15 Best Betta Fish Tanks: The Ultimate List

Betta fish make excellent, relatively low-maintenance pets. Properly known as Siamese fighting fish, bettas are the brightly colored, fan-tailed fish you often see in those little cups at the pet store. These little guys often exhibit personalities well beyond their relatively small size. If you’re considering making a betta your pet, discover the best betta fish tanks to give your colorful friend a great place to live.

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Bettas tend to live between two to three years, though occasionally upwards of ten years, with those longer life spans a product of proper care and tank choice.

How Big Does a Betta Fish Tank Need to Be?

While it's popularly thought that bettas prefer to live in very small, shallow enclosures, the truth is that they are very athletic swimmers who will thrive with a bit of space to move around in. Because they need to live alone lest they attack a tank mate, there's some balance here. Sure, a betta would love a 20 gallon (or even larger) tank in which to roam, but a tank of this size for a single tiny fish really isn't practical.

When shopping for a betta tank, two gallons is often stated as the minimum, with five or more preferable. There are a great number of bowls and interesting containers out there allegedly designed for bettas that are quite a bit smaller. Sure, your betta can tolerate these, but they'll tend to be sickly, with duller coloration.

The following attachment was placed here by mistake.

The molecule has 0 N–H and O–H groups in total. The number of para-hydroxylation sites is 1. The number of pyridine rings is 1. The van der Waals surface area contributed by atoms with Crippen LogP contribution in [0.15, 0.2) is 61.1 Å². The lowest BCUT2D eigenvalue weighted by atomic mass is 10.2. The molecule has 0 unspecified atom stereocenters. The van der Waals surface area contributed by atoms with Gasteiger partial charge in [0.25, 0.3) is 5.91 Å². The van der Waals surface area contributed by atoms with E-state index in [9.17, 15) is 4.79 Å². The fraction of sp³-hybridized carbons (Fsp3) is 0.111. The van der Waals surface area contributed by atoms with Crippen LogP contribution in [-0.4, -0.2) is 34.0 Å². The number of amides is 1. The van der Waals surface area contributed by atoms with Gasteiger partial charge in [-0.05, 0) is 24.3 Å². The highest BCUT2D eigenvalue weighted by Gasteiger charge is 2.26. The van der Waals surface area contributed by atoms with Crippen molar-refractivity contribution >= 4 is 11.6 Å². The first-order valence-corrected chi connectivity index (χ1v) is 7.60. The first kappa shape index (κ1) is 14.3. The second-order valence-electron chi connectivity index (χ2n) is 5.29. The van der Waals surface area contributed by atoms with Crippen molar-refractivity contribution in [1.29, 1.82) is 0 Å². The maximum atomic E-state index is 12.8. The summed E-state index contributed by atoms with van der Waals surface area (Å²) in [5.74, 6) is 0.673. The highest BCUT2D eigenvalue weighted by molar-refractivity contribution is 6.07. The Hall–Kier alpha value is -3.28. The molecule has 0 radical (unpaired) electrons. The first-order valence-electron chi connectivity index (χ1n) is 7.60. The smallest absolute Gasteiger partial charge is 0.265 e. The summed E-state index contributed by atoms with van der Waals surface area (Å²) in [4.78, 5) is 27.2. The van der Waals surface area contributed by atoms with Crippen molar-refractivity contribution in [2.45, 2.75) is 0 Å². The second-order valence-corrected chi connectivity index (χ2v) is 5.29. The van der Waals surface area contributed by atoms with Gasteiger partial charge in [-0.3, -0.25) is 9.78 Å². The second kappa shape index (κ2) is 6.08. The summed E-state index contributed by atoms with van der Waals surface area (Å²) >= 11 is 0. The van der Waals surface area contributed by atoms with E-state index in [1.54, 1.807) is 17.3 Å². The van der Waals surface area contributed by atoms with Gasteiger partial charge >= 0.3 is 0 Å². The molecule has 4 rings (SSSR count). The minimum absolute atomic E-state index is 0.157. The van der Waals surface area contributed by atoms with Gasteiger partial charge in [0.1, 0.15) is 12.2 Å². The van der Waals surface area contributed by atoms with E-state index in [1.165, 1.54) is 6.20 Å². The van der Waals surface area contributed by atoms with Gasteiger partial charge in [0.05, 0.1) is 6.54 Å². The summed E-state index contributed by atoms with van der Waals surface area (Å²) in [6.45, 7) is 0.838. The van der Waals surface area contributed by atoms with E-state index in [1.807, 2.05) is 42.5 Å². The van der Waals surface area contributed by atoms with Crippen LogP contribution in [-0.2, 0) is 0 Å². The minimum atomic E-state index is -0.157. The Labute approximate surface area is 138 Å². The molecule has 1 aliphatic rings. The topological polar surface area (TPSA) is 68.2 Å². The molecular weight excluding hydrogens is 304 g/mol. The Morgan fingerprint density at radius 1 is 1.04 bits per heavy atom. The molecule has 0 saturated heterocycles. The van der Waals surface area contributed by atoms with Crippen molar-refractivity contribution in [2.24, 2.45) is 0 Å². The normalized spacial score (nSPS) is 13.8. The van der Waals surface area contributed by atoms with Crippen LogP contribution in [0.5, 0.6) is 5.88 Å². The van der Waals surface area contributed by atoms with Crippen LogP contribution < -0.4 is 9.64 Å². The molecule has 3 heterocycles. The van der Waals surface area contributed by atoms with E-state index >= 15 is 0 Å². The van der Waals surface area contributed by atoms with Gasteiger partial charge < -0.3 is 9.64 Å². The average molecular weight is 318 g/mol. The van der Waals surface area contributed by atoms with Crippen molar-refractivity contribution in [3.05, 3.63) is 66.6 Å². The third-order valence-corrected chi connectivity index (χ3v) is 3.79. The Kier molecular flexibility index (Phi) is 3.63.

Additionally, while a betta can, indeed, breathe air, this should be seen as a temporary solution. Oxygen-rich water environments provide the best home for bettas, which means if you opt for a smaller tank and skip the filter, you should be replacing 1/3 of the water every three days.

Doing this adds oxygen back into the tank without shocking your betta with a massive temperature or pH swing. Speaking of temperature, a heater is really non-optional. Bettas prefer a temperature range of 76 to 82 degrees. They can tolerate extremes outside of this, but they won't thrive in those conditions.

All that said, I've known bettas who lived happily in smaller tanks. If you're on top of water changes and keeping their environment clean, you might be able to go a bit smaller. If nothing else, you could start small and upgrade later if your fish doesn't seem thrilled with the life you've given them.

While we're on the subject, the bubble nests they make don't necessarily mean they're content. It means they're getting ready to spawn. This is still a good sign, since it signifies that they aren't stressed and are comfortable enough to nest.

While you're shopping for a tank, you can also consider decorations, but even these need to be carefully selected for bettas. wikiHow has a good explanation of how to choose decorations, but the basic gist is that you should choose silk plants and smooth structures to keep their fins safe. You could also consider live plants, which will keep the water clean and full of oxygen.

What Do Bettas Eat?

As for food, the pre-made pellets are actually quite good, combining the three things these fish are most likely to eat — bloodworms, brine shrimp, and daphnia. Whatever you opt for, make sure that it's no less than 40 percent protein in very small pellets.

Typically, you'll feed two to three pellets twice per day. It's very common that bettas will learn their meal times, or even "beg" for food if they see you come near the tank.

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